"Yes , hla last name , but your own
first name. "
"Oh , me name before I was mar
ried ? "
"No , your given name Ellen or
"Sure , then , me name is nayther
wan o' them ! "
"Well , what Is it then ? "
"Sure , it's Mary. "
"Very well. There are others wait
ing for you , so please hurry and write
your name. "
"Ah , sure , do ycz want the 'Mrs.1"
"No , never mind that. Now go
"Ah , sure , mlstor , I would , honest ,
but ye BOO I can't write ! " Youth's
lie Saved the Drldfre.
"At Harpers Perry on ono occasion
the Hood In the Potomac was BO great
that It threatened the destruction of
the costly railroad bridge , which was
Eeen to shake in Its unsteadiness , " said
former Governor Thomas G. Jongs.
"When everybody present was looking
each moment to see the bridge go
down , President John W. Garrett of
the naltlmore and Ohio railroad arriv
ed upon the scene. Appreciating the
necessity of Instant action , he gave an
abrupt order for a loaded train of
freight cars standing on a si Jo track to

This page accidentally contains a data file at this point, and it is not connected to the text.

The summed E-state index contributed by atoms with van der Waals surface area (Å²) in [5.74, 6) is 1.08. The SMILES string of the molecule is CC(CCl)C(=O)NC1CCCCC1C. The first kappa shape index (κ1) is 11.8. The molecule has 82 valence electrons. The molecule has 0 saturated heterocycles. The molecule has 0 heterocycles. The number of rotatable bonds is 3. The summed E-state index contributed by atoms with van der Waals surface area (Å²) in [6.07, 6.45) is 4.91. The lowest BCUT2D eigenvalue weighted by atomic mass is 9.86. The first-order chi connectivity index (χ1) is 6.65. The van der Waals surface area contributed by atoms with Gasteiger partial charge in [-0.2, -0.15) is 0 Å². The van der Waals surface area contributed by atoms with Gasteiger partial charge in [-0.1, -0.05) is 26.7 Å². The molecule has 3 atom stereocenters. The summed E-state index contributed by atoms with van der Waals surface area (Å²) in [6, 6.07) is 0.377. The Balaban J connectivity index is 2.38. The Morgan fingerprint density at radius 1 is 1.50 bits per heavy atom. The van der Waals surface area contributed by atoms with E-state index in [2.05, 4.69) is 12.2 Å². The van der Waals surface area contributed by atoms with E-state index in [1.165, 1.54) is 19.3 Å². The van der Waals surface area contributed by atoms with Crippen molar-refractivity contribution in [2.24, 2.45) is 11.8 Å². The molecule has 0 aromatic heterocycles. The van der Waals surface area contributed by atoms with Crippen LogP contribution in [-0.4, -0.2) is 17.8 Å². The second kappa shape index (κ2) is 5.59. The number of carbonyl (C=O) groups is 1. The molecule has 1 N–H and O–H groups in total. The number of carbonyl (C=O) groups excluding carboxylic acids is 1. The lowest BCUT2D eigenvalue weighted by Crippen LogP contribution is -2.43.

be rim with the locomotive on to the
bridge and kept there.
" 'But , Mr. Garrett , that Is a trainload -
load of silk , ' said the local superintend
" 'I don't care ; run out the carsP
commanded the great master of rail
roads. 'It would be easier to pay for
the silk than to build a new bridge. '
"The 'silk train' was run on to the
bridge , and the structure was saved.
The silk was being sent by rail across
the continent from San Francisco , at
which port It had been received from
China and Japan. Garrett was a great
man , one of the greatcot of those who
have aided In the material development
of America. In emergencies he was
very resourceful , as was demonstrated
In perhaps a small way by the Har
pers Ferry incident" Birmingham
Cardft on the Cars.
"Cards are not played aa much on
the cars as they used to be , " said the
commercial traveler. "A few years
ago It was a common sight to see three
or four games , whist , euchre , poker or
seven up , going on In a car , and wher
ever four or five drummers were gath
ered together there was sure to be a
lively game of draw In progress. Sub
urban trains were turned into whist
clubs , and morning and night the com
muters were engaged In a rubber.
"But all this has been changed. Now
adays It Is the hardest thing in the
world to get up a game of any kind In a
train. Ask a stranger If he would like
to take a hand at whist or euchre , and
he will freeze you with a suspicious
look. And , what Is worse , he la entire
ly Justified In his suspicions.
"In the last ten years the railroads of
this country have been the harvest for
gamblers , bunko men and short card
experts. They have worked the field to
the limit , from Now York to California
and from Vermont to Florida. They